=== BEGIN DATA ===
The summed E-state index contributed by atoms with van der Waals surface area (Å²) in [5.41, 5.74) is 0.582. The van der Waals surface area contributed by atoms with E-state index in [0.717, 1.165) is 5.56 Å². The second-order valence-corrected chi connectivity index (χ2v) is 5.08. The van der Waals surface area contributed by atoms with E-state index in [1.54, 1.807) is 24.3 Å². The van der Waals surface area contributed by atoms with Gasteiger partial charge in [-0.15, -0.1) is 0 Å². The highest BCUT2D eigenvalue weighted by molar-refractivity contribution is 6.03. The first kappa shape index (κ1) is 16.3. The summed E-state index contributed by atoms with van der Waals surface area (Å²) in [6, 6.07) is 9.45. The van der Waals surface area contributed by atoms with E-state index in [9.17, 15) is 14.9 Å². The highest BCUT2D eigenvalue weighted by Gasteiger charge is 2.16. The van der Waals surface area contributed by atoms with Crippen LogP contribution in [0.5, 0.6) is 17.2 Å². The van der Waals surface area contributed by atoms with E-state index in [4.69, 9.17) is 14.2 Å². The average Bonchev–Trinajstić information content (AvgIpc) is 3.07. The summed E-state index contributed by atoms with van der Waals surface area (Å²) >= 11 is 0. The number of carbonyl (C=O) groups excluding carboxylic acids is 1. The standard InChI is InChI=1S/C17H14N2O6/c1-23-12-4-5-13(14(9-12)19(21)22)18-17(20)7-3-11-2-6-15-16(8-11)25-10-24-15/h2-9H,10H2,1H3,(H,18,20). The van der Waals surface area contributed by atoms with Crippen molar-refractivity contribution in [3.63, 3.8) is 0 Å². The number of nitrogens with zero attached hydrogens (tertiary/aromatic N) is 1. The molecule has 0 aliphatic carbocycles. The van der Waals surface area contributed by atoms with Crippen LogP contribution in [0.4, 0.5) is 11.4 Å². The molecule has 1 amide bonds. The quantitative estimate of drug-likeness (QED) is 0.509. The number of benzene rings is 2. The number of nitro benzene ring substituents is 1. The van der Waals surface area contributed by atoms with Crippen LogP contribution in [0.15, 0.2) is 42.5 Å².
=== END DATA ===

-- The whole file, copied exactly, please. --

The summed E-state index contributed by atoms with van der Waals surface area (Å²) in [5.41, 5.74) is 0.582. The van der Waals surface area contributed by atoms with E-state index in [0.717, 1.165) is 5.56 Å². The second-order valence-corrected chi connectivity index (χ2v) is 5.08. The van der Waals surface area contributed by atoms with E-state index in [1.54, 1.807) is 24.3 Å². The van der Waals surface area contributed by atoms with Gasteiger partial charge in [-0.15, -0.1) is 0 Å². The highest BCUT2D eigenvalue weighted by molar-refractivity contribution is 6.03. The first kappa shape index (κ1) is 16.3. The summed E-state index contributed by atoms with van der Waals surface area (Å²) in [6, 6.07) is 9.45. The van der Waals surface area contributed by atoms with E-state index in [9.17, 15) is 14.9 Å². The highest BCUT2D eigenvalue weighted by Gasteiger charge is 2.16. The van der Waals surface area contributed by atoms with Crippen LogP contribution in [0.5, 0.6) is 17.2 Å². The van der Waals surface area contributed by atoms with E-state index in [4.69, 9.17) is 14.2 Å². The average Bonchev–Trinajstić information content (AvgIpc) is 3.07. The summed E-state index contributed by atoms with van der Waals surface area (Å²) >= 11 is 0. The number of carbonyl (C=O) groups excluding carboxylic acids is 1. The standard InChI is InChI=1S/C17H14N2O6/c1-23-12-4-5-13(14(9-12)19(21)22)18-17(20)7-3-11-2-6-15-16(8-11)25-10-24-15/h2-9H,10H2,1H3,(H,18,20). The van der Waals surface area contributed by atoms with Crippen molar-refractivity contribution in [3.63, 3.8) is 0 Å². The number of nitrogens with zero attached hydrogens (tertiary/aromatic N) is 1. The molecule has 0 aliphatic carbocycles. The van der Waals surface area contributed by atoms with Crippen LogP contribution in [0.4, 0.5) is 11.4 Å². The molecule has 1 amide bonds. The quantitative estimate of drug-likeness (QED) is 0.509. The number of benzene rings is 2. The number of nitro benzene ring substituents is 1. The van der Waals surface area contributed by atoms with Crippen LogP contribution in [0.15, 0.2) is 42.5 Å².